A strange comet has erupted 4 times in a "super explosion"

Last Saturday, a point of light twinkling in the shadows behind Jupiter erupted. And then it continued to erupt, with two more violent ...


Last Saturday, a point of light twinkling in the shadows behind Jupiter erupted. And then it continued to erupt, with two more violent jets of material shooting into space on Sunday, followed by a fourth climax on Monday. As it raged and flared up, it became 250 times brighter than usual, like a lit match turning into a bonfire.

It is not a distant stormy star, nor an effervescent world covered in erupting volcanoes. It’s comet 29P. And it delivered the performance of a lifetime that anyone with a sufficiently powerful backyard telescope could see.

To the knowledge of astronomers, this is the first time that this comet has had four eruptions in close proximity.

“Some call it a super explosion,” said Maria womack, astrophysicist at the National Science Foundation. “It takes an immense amount of energy.”

What causes the tumultuous cascade of this comet?

“We don’t know,” Dr Womack said. “And that’s what makes it so interesting.”

Comets are icy remnants of the anarchic birth of the solar system that are sometimes drawn by forces of gravity towards the sun. Each comet is new in its own way. But comet 29P / Schwassmann-Wachmann – or 29P – is “strange on many levels,” said Kacper Wierzchoś, astronomer at the University of Arizona.

Unlike most comets, it does not dive dramatically toward the sun before returning to the solar system’s outermost border. Instead, this 37-mile-wide ball of ice circles the sun in the space between Jupiter and Saturn, making it a type of object known as the centaur – in a strange and almost circular orbit, circling the world every 14.6 years.

Despite being 560 million kilometers from the sun, the 29P is in a state of near-constant fury, frequently throwing gas and dust into the enveloping darkness. It is “always active and never goes out,” said Dr Womack.

This hyperactivity may be the result of its preponderance of carbon monoxide – a volatile gas – which needs only a touch of sunlight to heat up considerably and degas in space in large volumes. These flares briefly illuminate the comet’s atmosphere, or coma, filling it with dust reflecting sunlight.

There are at least seven bouts of enlightenment per year. “No other known comet in the solar system explodes with such frequency and intensity,” said Dr Wierzchoś.

But this exhibitionist comet outdid itself last week with its four consecutive explosions. Amateur and professional astronomers around the world quickly noticed that “its brightness was increasing in leaps,” said Richard Miles, Director of the Asteroids and Distant Planets Section of the British Astronomical Association.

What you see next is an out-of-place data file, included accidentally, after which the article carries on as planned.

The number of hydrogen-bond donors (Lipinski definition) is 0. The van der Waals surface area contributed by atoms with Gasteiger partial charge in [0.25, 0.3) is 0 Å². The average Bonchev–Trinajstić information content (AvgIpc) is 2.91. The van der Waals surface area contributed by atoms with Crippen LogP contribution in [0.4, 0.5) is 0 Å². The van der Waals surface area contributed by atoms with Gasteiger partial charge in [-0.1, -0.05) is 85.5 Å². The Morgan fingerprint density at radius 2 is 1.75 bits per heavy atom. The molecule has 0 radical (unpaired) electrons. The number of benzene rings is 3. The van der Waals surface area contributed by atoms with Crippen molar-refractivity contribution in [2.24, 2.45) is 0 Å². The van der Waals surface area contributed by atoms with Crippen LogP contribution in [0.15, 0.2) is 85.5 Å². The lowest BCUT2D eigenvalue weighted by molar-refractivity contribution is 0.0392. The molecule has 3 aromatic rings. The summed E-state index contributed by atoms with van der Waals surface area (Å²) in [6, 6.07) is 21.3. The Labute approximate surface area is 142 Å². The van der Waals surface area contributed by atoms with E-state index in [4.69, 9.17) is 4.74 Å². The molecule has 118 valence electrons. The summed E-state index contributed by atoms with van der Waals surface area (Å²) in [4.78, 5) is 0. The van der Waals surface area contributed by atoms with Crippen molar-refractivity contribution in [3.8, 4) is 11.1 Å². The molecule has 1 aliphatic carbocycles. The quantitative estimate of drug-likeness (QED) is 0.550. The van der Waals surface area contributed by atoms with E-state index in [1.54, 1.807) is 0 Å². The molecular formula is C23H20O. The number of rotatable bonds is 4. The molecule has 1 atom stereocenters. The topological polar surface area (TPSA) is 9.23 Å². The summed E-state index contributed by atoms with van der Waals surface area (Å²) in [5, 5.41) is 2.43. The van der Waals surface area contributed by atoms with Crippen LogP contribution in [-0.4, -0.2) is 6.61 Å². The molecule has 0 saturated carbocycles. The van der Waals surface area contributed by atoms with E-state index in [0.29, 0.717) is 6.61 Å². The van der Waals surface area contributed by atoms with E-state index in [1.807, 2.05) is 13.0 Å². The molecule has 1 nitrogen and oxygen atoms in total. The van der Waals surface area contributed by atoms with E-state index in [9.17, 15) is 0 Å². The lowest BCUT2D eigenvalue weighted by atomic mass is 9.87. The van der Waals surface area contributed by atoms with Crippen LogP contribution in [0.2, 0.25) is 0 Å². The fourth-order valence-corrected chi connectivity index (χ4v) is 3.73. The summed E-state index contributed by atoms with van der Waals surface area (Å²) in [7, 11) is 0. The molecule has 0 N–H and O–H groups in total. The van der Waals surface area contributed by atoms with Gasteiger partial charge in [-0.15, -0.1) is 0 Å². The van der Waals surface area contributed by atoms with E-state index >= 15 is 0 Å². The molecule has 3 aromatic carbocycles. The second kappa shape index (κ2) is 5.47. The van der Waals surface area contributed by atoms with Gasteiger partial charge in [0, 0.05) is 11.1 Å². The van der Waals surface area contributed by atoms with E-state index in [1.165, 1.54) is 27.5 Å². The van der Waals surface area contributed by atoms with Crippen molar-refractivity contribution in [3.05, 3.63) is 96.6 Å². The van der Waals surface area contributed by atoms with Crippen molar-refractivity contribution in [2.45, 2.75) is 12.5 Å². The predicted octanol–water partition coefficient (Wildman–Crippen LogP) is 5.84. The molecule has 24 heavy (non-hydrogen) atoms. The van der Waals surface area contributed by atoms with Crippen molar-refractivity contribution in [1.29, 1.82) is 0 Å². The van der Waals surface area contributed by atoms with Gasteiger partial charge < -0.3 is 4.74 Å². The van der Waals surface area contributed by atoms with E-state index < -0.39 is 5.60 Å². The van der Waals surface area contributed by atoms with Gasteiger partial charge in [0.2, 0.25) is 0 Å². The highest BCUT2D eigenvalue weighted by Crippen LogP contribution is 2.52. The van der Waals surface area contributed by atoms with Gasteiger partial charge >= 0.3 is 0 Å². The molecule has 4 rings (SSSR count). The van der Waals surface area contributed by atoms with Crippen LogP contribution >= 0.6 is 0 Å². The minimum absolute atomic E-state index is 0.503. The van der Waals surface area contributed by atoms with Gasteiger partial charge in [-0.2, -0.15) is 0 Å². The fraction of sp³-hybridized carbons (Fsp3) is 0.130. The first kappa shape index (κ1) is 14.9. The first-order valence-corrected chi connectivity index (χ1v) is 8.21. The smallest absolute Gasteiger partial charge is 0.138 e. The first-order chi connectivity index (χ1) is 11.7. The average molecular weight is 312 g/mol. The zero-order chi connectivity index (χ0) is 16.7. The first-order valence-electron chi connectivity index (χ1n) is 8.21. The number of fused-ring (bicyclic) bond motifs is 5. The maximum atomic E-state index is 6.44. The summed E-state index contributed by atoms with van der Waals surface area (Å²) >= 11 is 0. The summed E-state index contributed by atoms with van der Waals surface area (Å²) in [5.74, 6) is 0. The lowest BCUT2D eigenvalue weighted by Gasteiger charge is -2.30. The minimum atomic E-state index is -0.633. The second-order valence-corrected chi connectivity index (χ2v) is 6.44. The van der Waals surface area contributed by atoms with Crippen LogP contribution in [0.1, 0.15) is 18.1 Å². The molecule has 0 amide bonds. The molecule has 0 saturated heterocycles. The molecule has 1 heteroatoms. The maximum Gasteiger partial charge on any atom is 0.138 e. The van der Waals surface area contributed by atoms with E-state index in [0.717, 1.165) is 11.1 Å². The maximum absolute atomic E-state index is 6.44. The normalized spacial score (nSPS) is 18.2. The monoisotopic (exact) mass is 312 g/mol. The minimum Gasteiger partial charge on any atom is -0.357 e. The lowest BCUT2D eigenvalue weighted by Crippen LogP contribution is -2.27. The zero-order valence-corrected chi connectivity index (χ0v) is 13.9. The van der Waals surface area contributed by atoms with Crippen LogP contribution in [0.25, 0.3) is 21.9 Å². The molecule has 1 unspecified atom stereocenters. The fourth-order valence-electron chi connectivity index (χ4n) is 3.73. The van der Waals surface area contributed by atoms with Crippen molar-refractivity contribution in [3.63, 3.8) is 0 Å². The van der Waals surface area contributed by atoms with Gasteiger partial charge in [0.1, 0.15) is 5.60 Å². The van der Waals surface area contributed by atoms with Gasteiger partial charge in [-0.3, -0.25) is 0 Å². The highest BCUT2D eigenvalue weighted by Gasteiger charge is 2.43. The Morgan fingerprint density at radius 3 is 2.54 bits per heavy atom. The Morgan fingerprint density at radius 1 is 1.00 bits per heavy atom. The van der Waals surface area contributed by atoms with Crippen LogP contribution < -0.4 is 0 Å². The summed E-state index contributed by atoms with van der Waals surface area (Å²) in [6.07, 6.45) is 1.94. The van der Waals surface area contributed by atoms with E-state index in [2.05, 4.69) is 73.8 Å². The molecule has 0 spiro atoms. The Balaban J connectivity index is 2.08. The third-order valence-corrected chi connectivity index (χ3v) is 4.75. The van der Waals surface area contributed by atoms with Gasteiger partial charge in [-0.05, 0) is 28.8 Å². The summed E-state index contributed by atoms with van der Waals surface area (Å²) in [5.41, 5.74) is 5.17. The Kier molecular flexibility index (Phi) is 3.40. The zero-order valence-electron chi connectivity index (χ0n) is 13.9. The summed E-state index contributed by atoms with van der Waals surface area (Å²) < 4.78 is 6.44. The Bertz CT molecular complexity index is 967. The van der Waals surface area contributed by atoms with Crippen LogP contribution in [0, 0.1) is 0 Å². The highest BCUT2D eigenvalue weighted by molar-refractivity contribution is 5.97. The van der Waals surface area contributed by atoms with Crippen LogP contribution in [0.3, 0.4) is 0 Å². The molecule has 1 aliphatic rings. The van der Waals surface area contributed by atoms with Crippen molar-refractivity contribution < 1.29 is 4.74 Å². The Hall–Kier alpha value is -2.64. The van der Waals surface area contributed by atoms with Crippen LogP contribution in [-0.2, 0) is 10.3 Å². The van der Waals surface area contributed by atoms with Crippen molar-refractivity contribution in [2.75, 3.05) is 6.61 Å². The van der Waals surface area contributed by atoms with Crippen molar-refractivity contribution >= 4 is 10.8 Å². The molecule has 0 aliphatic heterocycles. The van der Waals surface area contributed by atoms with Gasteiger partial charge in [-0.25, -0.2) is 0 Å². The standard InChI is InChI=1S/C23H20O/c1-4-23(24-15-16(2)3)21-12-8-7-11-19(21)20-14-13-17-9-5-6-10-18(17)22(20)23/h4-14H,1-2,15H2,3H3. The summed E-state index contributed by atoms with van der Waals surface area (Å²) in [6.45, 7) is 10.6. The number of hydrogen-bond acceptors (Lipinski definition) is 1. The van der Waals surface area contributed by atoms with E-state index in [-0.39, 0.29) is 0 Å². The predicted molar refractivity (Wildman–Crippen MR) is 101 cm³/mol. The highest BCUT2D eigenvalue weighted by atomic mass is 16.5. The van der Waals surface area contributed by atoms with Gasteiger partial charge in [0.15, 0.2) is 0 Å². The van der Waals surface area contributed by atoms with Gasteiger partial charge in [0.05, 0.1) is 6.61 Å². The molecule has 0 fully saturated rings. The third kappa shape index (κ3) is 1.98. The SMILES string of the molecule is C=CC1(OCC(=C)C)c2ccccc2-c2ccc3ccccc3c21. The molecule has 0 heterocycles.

The cause of this comet apparition, however, remains unknown.

The problem is, “we don’t know what causes 29P flares” on a regular basis, Dr Womack said. Maybe they’re triggered by the explosive vaporization of some of the comet’s chemistry. But Dr. Wierzchoś’s work has revealed that you can get a very dusty rash without a carbon monoxide explosion.

These eruptions could be the result of cryovolcanism, said Dr Miles. Sunlight warms and softens parts of the surface, beneath which lies subterranean slush of exotic ice – a cryomagma. When the comet’s weakened crust breaks, its cryomagma could be exposed to the vacuum of space. Its dissolved carbon monoxide would then burst out vigorously, propelling the cryomagma into cosmic expanse like champagne from a shaken bottle that was quickly uncorked.

Historically, more explosions happen after 29P got closest to the sun, that was in 2019. But why this super explosion now?

Maybe there was a gargantuan landslide, or a large chunk of 29P ruptured. “Who knows,” said Dr Wierzchoś.

Whatever the cause of this celestial spectacle, 29P remains “a rare and ever-open natural laboratory for studying the composition and behavior of primitive icy objects in the solar system,” said Dr Womack. Although it has been nearly a century since its discovery, the last quartet of record-breaking comet eruptions shows why many astronomers enjoy studying these ostentatious objects.

“They will surprise you,” said Dr Womack.

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Newsrust - US Top News: A strange comet has erupted 4 times in a "super explosion"
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